How is Invisible Culture helping people break past cultural barriers?

Two of the cornerstones of my work are Acceptance of the Other and Adaptation of the Self. People with good intentions may not recognize that what makes them successful at home is exactly what could cause offense elsewhere. Various studies indicate that 75% of employees recognize how relationships, trust, and culture are vital to functional interpersonal engagements. With the right cross-cultural tools, they have been able to continually adapt whether it is to a new country, work-team. or evolving self. Companies report paradigm shifts in workplace values and strategies after doing the work around the Science of Difference, especially in environments where diversity and inclusion are valued.

What is the most important thing about understanding cultural differences?

This world has close to eight billion valid ways of seeing things, so it is no wonder we struggle to find the way ahead together. But I am hopeful nonetheless because I am certain most of those 8 billion people share similar goals of mutual well-being. That is the foundation of this house of self-awareness and adaptation. When we say someone else is rude it’s more an expression of our preferences launched at another person in a negative way. It is natural for us to do that under stress. But it isn’t natural to be aware that we are all capable of it. I remember when I was 20 and backpacking around the world back in 1991. When I visited Japan and saw how everybody followed the rules, I negatively judged them as Rule Followers. I placed a label on them. I boxed in an entire population of a beautiful culture of people into something I could easily label through a narrow perspective. In reality, that negative judgment was not an accurate reflection of their worth but more a reflection of my own risk-taking adventurous and young spirit. Once I learned how to get out of my own way, suspend negative judgments and search for alternative causes, I had more access to the humanity that we all share.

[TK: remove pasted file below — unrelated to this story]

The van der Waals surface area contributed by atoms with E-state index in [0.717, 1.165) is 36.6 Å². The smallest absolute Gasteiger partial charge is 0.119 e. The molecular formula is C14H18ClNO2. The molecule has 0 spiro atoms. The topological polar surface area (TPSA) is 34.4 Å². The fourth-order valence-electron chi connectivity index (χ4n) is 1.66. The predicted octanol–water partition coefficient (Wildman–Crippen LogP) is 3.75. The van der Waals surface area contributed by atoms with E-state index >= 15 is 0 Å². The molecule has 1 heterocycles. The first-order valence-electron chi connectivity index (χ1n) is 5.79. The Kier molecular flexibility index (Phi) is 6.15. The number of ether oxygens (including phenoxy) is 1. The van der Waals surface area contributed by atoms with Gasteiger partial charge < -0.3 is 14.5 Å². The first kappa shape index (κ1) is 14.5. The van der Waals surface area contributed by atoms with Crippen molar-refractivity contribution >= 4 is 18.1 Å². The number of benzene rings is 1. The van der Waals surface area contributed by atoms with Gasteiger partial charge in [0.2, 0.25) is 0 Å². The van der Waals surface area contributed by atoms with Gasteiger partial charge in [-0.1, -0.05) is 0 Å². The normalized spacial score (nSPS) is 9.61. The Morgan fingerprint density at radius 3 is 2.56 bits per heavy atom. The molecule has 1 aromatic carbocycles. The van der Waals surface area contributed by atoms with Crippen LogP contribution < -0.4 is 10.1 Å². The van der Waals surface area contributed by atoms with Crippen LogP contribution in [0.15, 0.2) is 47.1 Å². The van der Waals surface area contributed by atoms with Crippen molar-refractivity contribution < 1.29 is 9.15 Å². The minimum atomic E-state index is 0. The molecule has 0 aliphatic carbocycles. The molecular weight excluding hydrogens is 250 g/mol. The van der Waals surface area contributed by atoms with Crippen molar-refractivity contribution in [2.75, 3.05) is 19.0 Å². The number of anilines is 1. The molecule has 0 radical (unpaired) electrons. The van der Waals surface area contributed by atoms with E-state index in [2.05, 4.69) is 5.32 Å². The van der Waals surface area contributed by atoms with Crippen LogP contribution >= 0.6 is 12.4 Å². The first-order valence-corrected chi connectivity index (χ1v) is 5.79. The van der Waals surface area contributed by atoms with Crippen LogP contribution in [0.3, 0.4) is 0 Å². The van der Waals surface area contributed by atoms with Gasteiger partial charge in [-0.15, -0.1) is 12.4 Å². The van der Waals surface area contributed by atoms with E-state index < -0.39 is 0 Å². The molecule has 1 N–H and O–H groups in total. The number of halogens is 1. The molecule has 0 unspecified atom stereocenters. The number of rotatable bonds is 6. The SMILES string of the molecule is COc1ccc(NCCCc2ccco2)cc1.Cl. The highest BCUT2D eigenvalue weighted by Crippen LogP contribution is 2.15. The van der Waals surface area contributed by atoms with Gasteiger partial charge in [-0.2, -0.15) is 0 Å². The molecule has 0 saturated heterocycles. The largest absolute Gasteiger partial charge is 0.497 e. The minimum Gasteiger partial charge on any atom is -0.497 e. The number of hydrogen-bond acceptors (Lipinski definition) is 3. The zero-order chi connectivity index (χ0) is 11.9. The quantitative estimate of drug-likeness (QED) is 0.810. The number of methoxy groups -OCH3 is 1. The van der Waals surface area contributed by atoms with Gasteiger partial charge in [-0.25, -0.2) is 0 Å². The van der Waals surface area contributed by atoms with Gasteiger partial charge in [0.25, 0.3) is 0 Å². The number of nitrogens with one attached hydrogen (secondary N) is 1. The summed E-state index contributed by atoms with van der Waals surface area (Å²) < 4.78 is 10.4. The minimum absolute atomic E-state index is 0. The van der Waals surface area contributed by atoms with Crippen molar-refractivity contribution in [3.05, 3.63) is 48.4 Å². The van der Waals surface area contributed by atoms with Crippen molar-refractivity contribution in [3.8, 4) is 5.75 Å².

How can we use this understanding to combat issues in our society?